The Good Dictator
On 13 June 2009, hundreds of thousands of Iranians stood up against corruption in massive anti-government demonstrations after fraudulent elections that saw President Mahmoud Ahmedinejad and his cronies retain their iron grip on power. On 25 January 2011, hundreds of thousands of Egyptians took to the streets demanding an end to 30 years of corruption, torture and fear at the hands of their oppressor, President Hosni Mubarak.
The global reaction to the two events could not be more different. In 2009, Western leaders, including American President Barack Obama, were quick to express their support for the anti-government protesters, voicing absolute condemnation of Ahmedinejad and the Iranian government.
This time around, when a similar – arguably more widespread and larger – protest movement sprouted up in Egypt late last month, Washington was nearly silent, sending Secretary of State Hillary Clinton to tell the world that Egypt was "stable" and that they were "watching the situation closely". The difference is that Hosni Mubarak is "the Good Dictator" whom the US isn't ready to part with just yet. He has done more for America than he has for Egypt, which leaves Washington in a bind.
Playing the political game
In 2009, Obama spoke out, saying "those who stand up for justice are always on the right side of history". Today, Obama is calling for restraint and an end to violence on both sides of the protest lines. As Egyptians stand up for justice and freedom, Obama is playing the political game in attempting to maintain America's key ally in the Middle East instead of speaking out in favour of the millions demanding an end to dictatorship.
The scenes on the streets of Egypt are eerily similar to those of Iran two years ago. There are harrowing videos of demonstrators being attacked by government thugs and of individuals risking their very lives by standing in front of government vehicles, as well as images of death and destruction at the hands of Mubarak's security forces. Two weeks into the anti-government protests, Obama still seems unwilling to speak up for the people of Egypt as he was so willing to do in the case of Iran.
The US wants Mubarak to stay. In Mubarak, the US has a friend in the Middle East who is more than willing to promote the American project in the region vis-à-vis Israeli interests. The fear among Washington diplomats and observers in the US is that allowing Mubarak to fall would lead to an Islamic revolution similar to that in Iran in 1979.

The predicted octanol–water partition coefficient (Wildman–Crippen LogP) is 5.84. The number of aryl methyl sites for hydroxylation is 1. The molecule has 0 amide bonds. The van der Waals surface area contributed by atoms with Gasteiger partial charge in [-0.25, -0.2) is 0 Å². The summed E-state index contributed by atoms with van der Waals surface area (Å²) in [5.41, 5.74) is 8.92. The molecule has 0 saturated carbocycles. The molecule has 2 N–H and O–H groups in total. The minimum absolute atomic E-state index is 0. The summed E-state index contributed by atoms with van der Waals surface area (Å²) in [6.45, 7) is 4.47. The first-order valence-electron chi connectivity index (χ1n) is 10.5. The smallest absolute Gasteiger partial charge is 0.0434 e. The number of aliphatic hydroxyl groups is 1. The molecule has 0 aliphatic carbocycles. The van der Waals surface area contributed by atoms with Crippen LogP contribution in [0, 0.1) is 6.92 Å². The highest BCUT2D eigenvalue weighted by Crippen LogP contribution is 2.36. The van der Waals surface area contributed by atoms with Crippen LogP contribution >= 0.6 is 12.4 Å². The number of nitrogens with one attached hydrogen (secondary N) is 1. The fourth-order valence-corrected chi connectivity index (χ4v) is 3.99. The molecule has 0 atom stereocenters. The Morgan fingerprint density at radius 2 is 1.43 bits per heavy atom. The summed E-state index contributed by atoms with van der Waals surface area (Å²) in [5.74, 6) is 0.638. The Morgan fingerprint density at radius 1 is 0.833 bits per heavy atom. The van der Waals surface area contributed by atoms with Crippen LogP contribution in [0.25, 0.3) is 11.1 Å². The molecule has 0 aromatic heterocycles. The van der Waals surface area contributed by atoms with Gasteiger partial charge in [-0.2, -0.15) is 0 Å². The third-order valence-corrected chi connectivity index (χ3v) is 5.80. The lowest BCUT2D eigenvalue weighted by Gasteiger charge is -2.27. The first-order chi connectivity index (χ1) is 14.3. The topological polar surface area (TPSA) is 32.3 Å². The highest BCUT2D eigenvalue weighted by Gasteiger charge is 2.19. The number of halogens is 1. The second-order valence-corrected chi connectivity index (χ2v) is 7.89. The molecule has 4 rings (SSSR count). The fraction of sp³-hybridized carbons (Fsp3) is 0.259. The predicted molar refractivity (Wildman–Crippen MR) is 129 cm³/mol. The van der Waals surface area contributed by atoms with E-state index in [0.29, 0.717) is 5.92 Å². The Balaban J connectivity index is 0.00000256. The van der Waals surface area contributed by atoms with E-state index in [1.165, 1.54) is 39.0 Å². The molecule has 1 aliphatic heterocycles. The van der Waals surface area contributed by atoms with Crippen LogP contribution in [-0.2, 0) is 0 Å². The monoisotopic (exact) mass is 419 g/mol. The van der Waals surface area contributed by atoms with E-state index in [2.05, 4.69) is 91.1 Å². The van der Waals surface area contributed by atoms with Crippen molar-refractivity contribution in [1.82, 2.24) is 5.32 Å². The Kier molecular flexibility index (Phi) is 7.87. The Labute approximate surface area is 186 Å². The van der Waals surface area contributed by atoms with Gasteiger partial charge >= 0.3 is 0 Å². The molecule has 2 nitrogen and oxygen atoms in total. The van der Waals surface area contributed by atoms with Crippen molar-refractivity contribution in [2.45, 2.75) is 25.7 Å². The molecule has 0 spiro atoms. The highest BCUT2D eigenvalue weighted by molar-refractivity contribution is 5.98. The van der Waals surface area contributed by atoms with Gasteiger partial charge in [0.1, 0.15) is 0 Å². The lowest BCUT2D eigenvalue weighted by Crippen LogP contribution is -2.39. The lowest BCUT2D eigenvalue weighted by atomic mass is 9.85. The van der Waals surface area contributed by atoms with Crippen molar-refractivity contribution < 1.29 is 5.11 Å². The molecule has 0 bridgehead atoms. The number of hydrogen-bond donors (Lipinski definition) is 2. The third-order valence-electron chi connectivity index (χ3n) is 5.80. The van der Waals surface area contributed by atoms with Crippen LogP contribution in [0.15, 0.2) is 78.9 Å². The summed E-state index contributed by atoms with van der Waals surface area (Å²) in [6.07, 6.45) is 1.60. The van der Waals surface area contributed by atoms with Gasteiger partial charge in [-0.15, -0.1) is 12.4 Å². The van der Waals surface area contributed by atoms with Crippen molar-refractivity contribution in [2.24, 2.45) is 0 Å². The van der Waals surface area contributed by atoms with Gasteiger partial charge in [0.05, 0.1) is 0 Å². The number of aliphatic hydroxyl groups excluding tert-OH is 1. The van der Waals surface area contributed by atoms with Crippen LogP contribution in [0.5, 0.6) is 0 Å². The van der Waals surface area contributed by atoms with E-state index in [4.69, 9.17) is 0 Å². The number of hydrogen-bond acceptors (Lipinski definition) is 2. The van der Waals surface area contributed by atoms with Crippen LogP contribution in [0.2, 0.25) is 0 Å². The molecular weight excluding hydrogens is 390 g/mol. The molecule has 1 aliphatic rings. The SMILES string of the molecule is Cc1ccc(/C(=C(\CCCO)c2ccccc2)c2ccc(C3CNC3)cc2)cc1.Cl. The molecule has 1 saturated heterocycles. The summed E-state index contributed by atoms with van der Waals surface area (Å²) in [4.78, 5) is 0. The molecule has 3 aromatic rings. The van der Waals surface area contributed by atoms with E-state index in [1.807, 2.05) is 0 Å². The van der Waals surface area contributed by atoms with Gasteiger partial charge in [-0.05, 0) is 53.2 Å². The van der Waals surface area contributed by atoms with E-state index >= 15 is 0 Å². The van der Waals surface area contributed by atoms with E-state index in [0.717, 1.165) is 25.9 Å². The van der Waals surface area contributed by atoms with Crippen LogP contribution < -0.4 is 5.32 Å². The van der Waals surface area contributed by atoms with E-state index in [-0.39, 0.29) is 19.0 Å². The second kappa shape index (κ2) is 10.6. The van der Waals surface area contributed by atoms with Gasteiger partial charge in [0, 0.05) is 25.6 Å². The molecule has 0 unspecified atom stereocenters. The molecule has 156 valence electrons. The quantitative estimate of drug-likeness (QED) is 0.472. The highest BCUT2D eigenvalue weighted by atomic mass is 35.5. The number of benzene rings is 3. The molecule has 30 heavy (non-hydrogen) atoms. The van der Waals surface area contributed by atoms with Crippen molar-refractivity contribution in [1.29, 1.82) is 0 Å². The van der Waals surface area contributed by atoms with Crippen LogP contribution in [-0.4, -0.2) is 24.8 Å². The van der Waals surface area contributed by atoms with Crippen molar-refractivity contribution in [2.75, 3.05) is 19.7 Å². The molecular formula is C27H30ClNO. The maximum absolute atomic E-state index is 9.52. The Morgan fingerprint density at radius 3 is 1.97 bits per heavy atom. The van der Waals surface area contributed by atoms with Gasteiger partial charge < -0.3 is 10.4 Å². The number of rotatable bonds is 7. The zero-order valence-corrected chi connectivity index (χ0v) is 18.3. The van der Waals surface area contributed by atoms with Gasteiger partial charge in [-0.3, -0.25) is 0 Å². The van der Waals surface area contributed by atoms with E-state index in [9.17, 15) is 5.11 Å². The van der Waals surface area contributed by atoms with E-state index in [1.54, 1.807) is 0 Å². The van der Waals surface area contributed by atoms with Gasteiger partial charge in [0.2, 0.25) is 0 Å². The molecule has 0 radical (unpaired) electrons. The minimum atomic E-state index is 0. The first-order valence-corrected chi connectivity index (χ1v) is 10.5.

These commentators continue to portray the Muslim Brotherhood – Egypt's most organised political force – as a radical conservative Islamist movement that seeks to make Islamic law the only rule of governance in Egypt and to implement a crackdown on non-Muslims. Commentators allege that the Muslim Brotherhood is in favour of censorship and repression and is anti-American and anti-women. It's easy to stoke fear in the American public when these issues are on the table – think Iran, North Korea and Afghanistan. However, the Muslim Brotherhood is more complex and nuanced than that.
The group has been a staunch supporter of peaceful, democratic change in Egypt for much of the last decade, participating – when it can – in elections. Even throughout the revolution, it has been outspoken in its desire to see the Egyptian people choose their destiny and has likened its goals to the current form of governance in Turkey. They don't behave like firebrand Islamic radicals; however, in order to keep "the Good Dictator" in power, the argument against reason takes precedent.
Talking with people in Cairo's Tahrir Square, I have repeatedly been told that this movement is "for all Egyptians and it is not led by the Muslim Brotherhood". On Sunday, tens of thousands of people – Christians and Muslims – held prayers for those who have fallen in the past two weeks. The unity and belief in their mission continues and in many cases is growing.
Protesters have largely condemned western media coverage, which they say is attempting to stir fears of a future Egypt by likening it to Iran. This, they say, is not the Egypt they are building.
In many ways, the lack of support from Washington has spurred on the protesters, giving them more strength to push on in their demands. "If Obama doesn't want to stand by us, we don't need him. Our cause is just, and we know it, so if he doesn't want to stand up against a dictator, so be it," said Mohamed, a 20-year-old university student.
Risk of an anti-American fallout
The worry that Washington should be feeling is that by continuing to tacitly stand by the ruling government and by calling for the newly appointed vice-president, Omar Suleiman, to lead the transition, they risk losing a country that has largely been positive towards the Obama administration.
When Obama spoke in Cairo in June 2009, he talked of the importance of freedom and justice, giving citizens the right to choose their own destiny. Egyptians are again disappointed that his words have proven empty. Attempts to maintain any form of the status quo in Egypt will lead to an anti-American fallout, not just among conservative Islamists, but also and most particularly among the secularists leading the movement.
"Made in the USA" tear gas canisters do little to buttress Obama's policy of putting the dictator ahead of the people's interests. The protesters are not bothered by the West's current reactions to the protests; they have bigger issues to deal with. Yet in the months to come, the policy of supporting Mubarak will not be forgotten by a new government and by 80 million people.
Even as Egyptians tell the world "united we stand", Washington seems willing to let them fall in favour of political interests in a region that has not had a voice of its own for far too long.
© Qantara.de 2011
Joseph Mayton is an American journalist based in Cairo. He is the editor-in-chief of Bikyamasr.com.
Editor: Aingeal Flanagan/Qantara.de